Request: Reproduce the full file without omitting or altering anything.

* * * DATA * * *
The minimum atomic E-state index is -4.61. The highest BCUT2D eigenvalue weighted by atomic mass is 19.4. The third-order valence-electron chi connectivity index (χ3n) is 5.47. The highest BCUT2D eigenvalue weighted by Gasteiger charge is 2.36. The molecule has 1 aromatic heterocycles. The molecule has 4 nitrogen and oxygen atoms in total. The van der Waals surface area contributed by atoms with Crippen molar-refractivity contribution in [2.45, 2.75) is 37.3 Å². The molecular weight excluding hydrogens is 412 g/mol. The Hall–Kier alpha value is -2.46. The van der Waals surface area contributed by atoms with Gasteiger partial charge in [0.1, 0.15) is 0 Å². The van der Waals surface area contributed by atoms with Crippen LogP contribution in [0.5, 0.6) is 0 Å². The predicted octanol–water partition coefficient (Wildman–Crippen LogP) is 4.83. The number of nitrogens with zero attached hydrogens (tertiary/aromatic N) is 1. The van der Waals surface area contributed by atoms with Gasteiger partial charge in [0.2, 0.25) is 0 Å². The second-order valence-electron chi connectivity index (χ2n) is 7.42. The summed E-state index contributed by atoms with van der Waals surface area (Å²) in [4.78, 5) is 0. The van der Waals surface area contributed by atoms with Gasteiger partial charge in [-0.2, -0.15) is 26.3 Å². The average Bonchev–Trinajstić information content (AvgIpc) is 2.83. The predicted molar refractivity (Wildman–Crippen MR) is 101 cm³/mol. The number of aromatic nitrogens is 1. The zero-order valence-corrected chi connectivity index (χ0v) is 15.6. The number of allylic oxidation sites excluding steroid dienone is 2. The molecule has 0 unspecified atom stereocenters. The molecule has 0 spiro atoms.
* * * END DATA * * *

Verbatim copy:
The minimum atomic E-state index is -4.61. The highest BCUT2D eigenvalue weighted by atomic mass is 19.4. The third-order valence-electron chi connectivity index (χ3n) is 5.47. The highest BCUT2D eigenvalue weighted by Gasteiger charge is 2.36. The molecule has 1 aromatic heterocycles. The molecule has 4 nitrogen and oxygen atoms in total. The van der Waals surface area contributed by atoms with Crippen molar-refractivity contribution in [2.45, 2.75) is 37.3 Å². The molecular weight excluding hydrogens is 412 g/mol. The Hall–Kier alpha value is -2.46. The van der Waals surface area contributed by atoms with Gasteiger partial charge in [0.1, 0.15) is 0 Å². The van der Waals surface area contributed by atoms with Crippen LogP contribution in [0.5, 0.6) is 0 Å². The predicted octanol–water partition coefficient (Wildman–Crippen LogP) is 4.83. The number of nitrogens with zero attached hydrogens (tertiary/aromatic N) is 1. The van der Waals surface area contributed by atoms with Gasteiger partial charge in [0.2, 0.25) is 0 Å². The second-order valence-electron chi connectivity index (χ2n) is 7.42. The summed E-state index contributed by atoms with van der Waals surface area (Å²) in [4.78, 5) is 0. The van der Waals surface area contributed by atoms with Gasteiger partial charge in [-0.2, -0.15) is 26.3 Å². The average Bonchev–Trinajstić information content (AvgIpc) is 2.83. The predicted molar refractivity (Wildman–Crippen MR) is 101 cm³/mol. The number of aromatic nitrogens is 1. The zero-order valence-corrected chi connectivity index (χ0v) is 15.6. The number of allylic oxidation sites excluding steroid dienone is 2. The molecule has 0 unspecified atom stereocenters. The molecule has 0 spiro atoms.